You are what you read, so read what you love

by Jobbatical May 31, 2016

The pick-and-choose approach to reading books

Books, glorious books! Image: Shutterstock

At Jobbatical, we are crazy about books. We love them on paper, we devour them in electronic form, and we’re also quite fond of listening to them. I recently conducted a small survey to learn more about the team’s reading habits: Perhaps I would discover that people who work at startups display one single characteristic that clearly sets them apart. And surely my extensive original research would win countless prestigious awards.

Sadly, I was forced to conclude that the only thing my data definitively proves is that people who don’t fill in questionnaires are more likely to receive passive-aggressive notes and grumpy stares from blog writers. (Science!)

Quite shockingly, it turns out that people enjoy all sorts of books, and attempting to draw sweeping conclusions based on the preferences of 14 very different individuals is neither easy nor worthwhile.

Setting aside the limitations of my minuscule study and heading into the territory of general knowledge, one thing is clear: By being fond of reading, we’re all actively increasing our odds of being happy and successful. The benefits of reading are many, varied, and backed by research. It makes you happier. Smarter. More creative. More empathetic. Possibly immortal [citation needed]. You can’t lose.

This person doesn’t seem to be very good at reading. The teacup should ideally not be covering the words. Words are quite often an important part of a book. Image: Shutterstock

Most of us at Jobbatical read at least some books every year, and one team member has confessed to reading more than forty a year (frankly, I’m not sure how she does it, and I’m looking forward to studying this person more closely). Favorite genres vary, with the unifying thread being a universal love of nonfiction in all its forms (business books in particular).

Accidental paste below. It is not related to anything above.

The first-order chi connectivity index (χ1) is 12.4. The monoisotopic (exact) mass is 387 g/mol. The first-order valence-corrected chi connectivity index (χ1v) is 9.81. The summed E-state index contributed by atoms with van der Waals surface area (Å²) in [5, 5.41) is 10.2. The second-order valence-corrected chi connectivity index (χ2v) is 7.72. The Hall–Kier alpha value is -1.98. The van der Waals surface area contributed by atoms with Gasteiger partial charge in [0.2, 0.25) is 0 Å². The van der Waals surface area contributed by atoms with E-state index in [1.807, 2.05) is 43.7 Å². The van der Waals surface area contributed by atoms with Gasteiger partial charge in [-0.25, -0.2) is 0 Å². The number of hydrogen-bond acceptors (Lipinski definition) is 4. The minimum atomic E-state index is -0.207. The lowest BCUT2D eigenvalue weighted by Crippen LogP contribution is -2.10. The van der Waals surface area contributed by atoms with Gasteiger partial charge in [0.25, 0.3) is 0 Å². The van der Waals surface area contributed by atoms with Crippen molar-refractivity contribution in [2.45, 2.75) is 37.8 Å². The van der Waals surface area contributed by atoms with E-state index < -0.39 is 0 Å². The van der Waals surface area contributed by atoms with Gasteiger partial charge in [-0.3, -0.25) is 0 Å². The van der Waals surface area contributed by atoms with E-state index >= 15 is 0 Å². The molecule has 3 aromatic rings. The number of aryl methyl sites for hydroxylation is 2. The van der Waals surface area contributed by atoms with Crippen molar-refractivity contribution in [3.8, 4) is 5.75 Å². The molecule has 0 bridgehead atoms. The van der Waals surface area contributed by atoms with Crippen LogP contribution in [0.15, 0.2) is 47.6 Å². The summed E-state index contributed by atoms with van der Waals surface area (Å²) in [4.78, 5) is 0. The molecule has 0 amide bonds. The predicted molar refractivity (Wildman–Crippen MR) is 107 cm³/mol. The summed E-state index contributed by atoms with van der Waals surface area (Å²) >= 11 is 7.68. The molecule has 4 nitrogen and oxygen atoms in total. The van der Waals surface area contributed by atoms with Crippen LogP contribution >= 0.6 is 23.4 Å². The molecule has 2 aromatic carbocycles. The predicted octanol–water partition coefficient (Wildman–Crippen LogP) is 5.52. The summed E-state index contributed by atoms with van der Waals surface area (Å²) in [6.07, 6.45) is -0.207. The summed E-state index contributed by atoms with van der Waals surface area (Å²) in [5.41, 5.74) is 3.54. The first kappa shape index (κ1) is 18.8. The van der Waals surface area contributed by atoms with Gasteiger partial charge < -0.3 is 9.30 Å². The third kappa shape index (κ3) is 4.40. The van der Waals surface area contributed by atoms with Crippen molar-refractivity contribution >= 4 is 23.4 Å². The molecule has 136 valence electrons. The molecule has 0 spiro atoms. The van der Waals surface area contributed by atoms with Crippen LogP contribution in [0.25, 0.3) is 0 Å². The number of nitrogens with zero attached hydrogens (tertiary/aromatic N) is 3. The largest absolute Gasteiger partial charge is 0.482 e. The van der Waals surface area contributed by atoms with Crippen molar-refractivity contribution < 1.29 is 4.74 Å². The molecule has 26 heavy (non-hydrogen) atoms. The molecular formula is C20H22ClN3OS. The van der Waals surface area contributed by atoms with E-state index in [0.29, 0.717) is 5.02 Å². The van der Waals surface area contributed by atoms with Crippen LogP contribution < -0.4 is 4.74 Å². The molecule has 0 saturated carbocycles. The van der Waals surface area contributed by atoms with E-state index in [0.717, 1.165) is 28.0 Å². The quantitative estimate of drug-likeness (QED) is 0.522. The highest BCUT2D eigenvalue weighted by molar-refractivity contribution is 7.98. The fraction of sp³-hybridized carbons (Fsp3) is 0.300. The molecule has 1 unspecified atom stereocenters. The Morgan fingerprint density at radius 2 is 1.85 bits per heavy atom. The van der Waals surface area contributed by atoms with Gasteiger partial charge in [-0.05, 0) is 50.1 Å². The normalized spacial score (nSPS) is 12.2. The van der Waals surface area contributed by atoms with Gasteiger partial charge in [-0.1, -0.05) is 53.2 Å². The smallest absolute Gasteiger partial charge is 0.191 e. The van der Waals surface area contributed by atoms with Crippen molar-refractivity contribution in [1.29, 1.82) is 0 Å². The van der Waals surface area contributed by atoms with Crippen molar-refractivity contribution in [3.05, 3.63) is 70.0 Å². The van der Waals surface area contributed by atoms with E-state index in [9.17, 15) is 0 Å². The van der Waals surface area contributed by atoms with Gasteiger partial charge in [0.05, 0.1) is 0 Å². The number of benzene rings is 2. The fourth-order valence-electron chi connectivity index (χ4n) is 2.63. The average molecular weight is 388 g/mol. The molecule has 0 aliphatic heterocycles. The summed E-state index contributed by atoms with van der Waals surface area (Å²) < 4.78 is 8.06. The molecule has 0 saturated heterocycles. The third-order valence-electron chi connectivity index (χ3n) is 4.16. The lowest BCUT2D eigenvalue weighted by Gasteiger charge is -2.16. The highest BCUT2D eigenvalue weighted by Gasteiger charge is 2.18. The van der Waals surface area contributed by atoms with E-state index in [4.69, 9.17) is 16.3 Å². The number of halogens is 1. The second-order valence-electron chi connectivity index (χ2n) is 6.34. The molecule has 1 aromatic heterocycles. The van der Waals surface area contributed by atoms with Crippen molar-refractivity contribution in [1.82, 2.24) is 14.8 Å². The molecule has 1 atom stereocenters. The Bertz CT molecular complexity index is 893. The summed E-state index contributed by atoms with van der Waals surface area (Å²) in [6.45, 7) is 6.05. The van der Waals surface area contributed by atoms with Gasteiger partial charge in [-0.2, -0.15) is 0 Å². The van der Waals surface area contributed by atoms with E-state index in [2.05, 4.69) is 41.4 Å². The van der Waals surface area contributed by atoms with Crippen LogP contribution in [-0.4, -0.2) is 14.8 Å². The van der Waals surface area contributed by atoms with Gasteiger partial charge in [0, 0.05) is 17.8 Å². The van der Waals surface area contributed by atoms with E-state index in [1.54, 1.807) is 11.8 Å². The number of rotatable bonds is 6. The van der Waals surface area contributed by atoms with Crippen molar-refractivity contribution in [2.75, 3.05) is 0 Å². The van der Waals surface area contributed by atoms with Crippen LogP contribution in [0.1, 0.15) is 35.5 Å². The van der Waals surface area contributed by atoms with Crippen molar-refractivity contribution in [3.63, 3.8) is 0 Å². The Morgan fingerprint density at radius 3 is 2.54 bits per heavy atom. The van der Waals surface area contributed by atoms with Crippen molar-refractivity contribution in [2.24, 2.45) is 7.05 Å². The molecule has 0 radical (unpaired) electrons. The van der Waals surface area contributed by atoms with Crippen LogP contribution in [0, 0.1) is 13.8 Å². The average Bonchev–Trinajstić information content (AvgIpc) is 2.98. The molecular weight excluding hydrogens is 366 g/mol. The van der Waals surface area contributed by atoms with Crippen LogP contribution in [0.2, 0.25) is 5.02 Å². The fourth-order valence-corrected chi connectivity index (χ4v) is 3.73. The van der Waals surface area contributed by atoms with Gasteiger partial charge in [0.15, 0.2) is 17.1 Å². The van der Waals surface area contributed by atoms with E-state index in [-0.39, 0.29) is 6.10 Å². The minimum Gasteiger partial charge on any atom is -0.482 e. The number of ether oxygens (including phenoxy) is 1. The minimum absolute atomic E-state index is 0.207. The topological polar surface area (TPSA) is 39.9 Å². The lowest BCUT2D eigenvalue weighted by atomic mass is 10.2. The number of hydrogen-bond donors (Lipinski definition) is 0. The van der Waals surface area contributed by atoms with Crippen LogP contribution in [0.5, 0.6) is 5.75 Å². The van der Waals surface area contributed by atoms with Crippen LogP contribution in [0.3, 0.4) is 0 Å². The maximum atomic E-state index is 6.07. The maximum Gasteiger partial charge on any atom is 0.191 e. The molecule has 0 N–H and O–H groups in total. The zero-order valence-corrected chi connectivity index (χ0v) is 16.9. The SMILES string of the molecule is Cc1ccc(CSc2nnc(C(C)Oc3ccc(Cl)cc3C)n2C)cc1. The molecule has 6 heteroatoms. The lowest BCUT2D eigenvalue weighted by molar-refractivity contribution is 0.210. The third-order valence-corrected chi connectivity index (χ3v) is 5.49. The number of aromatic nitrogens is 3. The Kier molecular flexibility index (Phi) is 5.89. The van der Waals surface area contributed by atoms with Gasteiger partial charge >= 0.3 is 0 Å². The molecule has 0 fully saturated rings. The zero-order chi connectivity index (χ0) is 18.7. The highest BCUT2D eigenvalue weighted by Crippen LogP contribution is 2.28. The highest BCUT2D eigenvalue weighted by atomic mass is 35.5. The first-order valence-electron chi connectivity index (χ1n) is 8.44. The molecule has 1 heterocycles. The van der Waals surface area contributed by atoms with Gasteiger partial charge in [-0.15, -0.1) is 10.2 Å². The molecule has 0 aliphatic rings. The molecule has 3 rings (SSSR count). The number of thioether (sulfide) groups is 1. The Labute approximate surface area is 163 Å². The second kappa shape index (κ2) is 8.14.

Quite interestingly—and somewhat poetically—fantasy turned out to be the most popular genre of fiction. As a huge believer in the brain-enhancing powers of stories, I was delighted to see that there is room for fiction in the collective hearts and minds of team Jobbatical. Looks like even the most entrepreneurially minded, go-getting, jet-setting, results-driven, startup-spirited multi-hyphenates make time in their lives for some good old-fashioned escapism.

It doesn’t come as a shock that humans still like novels, but it could do with a bit of reinforcing. Fiction in general tends to get overlooked when the reading habits of successful people are dissected. It’s not uncommon to come across the mildly condescending notion that the wealthy are better at reading than the rest of us, while “average people would rather be entertained than educated.” Well, allow me — a lowly member of the masses — to finish reading the label on this shampoo bottle, and I’ll be right back with a retort.

Gripping premise. Lacks character development. Uneven pacing. 5/10 would not recommend. Image: Shutterstock

Thanks for waiting. Firstly, there is absolutely nothing wrong with being entertained. Secondly, education and entertainment are not mutually exclusive. Thirdly, humbug.

The books that enrich our lives the most are the ones we enjoy. It really is as simple as that. I know of a certain startup founder who goes jogging alone after dark while listening to Stephen King novels. I often get into heated arguments over Discworld trivia with the single most successful person I know. In fact, the most interesting people I’ve had the pleasure to meet are avid readers of fiction.

So be proud and let your fiction flag fly! The wider the net you cast into the vast sea of books out there, the more knowledge and creativity you bring on board. As long as it floats your boat.

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